Secretary Lito Atienza's failure to honor his promise of taking legal action against local government officials who continue to defy the implementation of the Ecological Solid Waste Management Law or Republic Act 9003 after his six month ultimatum cast doubts on the sincerity of the DENR in enforcing the law.
Ended last November 2008, the Secretary uttered the ultimatum as a warning to all local government officials to comply immediately to the law by closing down their hazardous dumps or else face legal battle with his department.
Based on the latest data of the National Solid Waste Management Commission (NSWMC), there are still 712 existing open dumps and 273 controlled dumps in the country. RA 9003 mandates the phase out of all open dumps by February 2004 and all controlled dumpsites by February 2006.
Worse, Atienza is promoting false solutions to garbage woes by advocating constructions of more landfills. His proposed P2.8 billion in grants to be allocated by the national government to local officials to convert dumps to landfills will undermine the efforts of communities towards zero waste solutions.
Sanitary landfills are hazardous facilities, contaminating the ground and water of leachate and aggravating climate change through the continuous release of methane gas. It is very expensive and for proponent to recover its capital, it needs more production and dumping of solid waste. Landfills will end up as financial burdens to host communities.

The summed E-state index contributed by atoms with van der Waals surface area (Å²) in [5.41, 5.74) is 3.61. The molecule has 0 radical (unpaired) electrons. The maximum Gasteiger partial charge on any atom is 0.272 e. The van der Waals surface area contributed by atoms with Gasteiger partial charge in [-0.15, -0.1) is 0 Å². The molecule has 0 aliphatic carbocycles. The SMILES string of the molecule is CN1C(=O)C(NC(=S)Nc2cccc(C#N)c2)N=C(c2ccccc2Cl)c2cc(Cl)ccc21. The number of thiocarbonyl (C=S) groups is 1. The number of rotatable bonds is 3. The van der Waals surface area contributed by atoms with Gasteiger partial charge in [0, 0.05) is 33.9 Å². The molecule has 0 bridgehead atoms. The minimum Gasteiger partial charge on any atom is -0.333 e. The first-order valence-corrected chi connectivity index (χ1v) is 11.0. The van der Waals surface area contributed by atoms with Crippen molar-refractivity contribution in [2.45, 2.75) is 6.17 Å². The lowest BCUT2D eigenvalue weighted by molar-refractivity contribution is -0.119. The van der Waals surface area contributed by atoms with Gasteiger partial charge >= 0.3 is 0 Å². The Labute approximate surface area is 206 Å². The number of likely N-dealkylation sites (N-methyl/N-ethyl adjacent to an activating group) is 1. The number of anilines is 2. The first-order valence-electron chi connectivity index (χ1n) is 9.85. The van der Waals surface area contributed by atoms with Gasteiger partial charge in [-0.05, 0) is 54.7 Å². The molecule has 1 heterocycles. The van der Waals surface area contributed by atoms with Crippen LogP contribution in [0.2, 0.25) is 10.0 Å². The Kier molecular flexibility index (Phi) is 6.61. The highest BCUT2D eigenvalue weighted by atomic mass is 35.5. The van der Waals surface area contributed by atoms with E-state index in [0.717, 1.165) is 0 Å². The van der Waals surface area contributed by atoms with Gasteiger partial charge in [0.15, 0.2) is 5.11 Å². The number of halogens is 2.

Instead of subsidizing false solutions, Atienza should support local government officials by capacitating barangays and communities to work towards ecological solid waste management. Educational seminars and incentives can help gain the support to practice of waste minimization, segregation at source, maximizing natural resources through composting, reuse and recycling and development of markets for recyclables. Coupled with mandating industry to practice clean production and use renewable resources, genuine garbage solutions could be achieved.
For years, we practiced the collect-dump system and relied on dirty technologies such as dumps and landfills. Why not push for a community-based, local and participatory solution to garbage woes, this time?
Unit 320, Eagle Court Condominium, Matalino Street, Quezon City